Now arson in England has a different quality from that in France. The English are a pragmatic people, and they burn down buildings either for the insurance money or so that they are damaged beyond repair and hence receive local government permission to build something larger and more profitable in their place. They don’t care in the slightest whether the building is a beautiful or historic one, or whether what replaces it is hideous and cheap and nasty (as it usually is). The general procedure is as follows: An existing building is allowed by its owner or owners to fall into terrible disrepair, such as to render it nearly uninhabitable or unusable, and then it is struck mysteriously by a fire that puts it beyond all hope of restoration. Having become a public hazard, it is demolished, and the property developer behind the whole scheme then has his opportunity, ably assisted by English architects, to scar the landscape with a gimcrack but profitable construction.
I have known a few professional arsonists. They do what they call “insurance jobs.” They are careful not to endanger life, either because they have the remnant of a conscience or because they know that arson that endangers life is a more serious charge, in the unlikely event of their being caught, than that which does not and thus carries a shorter prison sentence. Who says that punishment does not deter?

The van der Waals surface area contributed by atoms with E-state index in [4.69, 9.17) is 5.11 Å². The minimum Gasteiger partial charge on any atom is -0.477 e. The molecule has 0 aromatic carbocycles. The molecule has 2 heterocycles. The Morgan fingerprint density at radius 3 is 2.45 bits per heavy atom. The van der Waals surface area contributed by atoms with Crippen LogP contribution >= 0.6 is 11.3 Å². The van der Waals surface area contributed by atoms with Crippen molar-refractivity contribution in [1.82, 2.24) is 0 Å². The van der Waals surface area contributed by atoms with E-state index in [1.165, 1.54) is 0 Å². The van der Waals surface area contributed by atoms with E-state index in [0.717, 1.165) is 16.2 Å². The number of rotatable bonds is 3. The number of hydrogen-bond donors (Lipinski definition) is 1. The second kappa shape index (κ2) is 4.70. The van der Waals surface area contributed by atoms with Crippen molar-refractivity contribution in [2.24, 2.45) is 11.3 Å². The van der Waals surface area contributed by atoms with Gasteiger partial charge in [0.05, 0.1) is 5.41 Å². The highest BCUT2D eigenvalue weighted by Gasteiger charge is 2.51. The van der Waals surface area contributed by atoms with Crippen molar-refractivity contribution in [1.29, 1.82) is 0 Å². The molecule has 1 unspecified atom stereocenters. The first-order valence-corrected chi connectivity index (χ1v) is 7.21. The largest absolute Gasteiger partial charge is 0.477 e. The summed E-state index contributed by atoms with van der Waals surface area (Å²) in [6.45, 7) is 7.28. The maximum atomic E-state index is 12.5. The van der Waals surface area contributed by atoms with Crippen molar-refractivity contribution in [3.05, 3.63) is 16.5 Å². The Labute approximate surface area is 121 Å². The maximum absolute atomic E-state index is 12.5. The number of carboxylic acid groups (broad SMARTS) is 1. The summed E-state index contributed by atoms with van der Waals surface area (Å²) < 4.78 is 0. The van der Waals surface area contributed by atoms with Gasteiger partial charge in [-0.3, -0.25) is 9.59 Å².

The only other kind of English arsonist is the jealous spurned lover, usually the stepfather of several children, who wants to take revenge on the woman who has just thrown him over for another appalling man, and who pours fuel through the letter box and then sets fire to it. Sometimes the fire can be put out quickly, but on other occasions it spreads through the house and kills one or all of the residents, including small children.
Which kind of arson is preferable, the French or the English? I think this would be an interesting question for university students of moral philosophy. Is arson directed at no one in particular morally worse or better that that which is directed against chosen targets for a discernible reason? Does the bravery of the professional arsonist (it takes planning, foresight, and courage to burn down a building to do a successful insurance job) make him a better person than he who acts merely from a desire to make a difference, as the cant phrase has it, and acts without courage? For myself, I keep an open mind on this difficult question.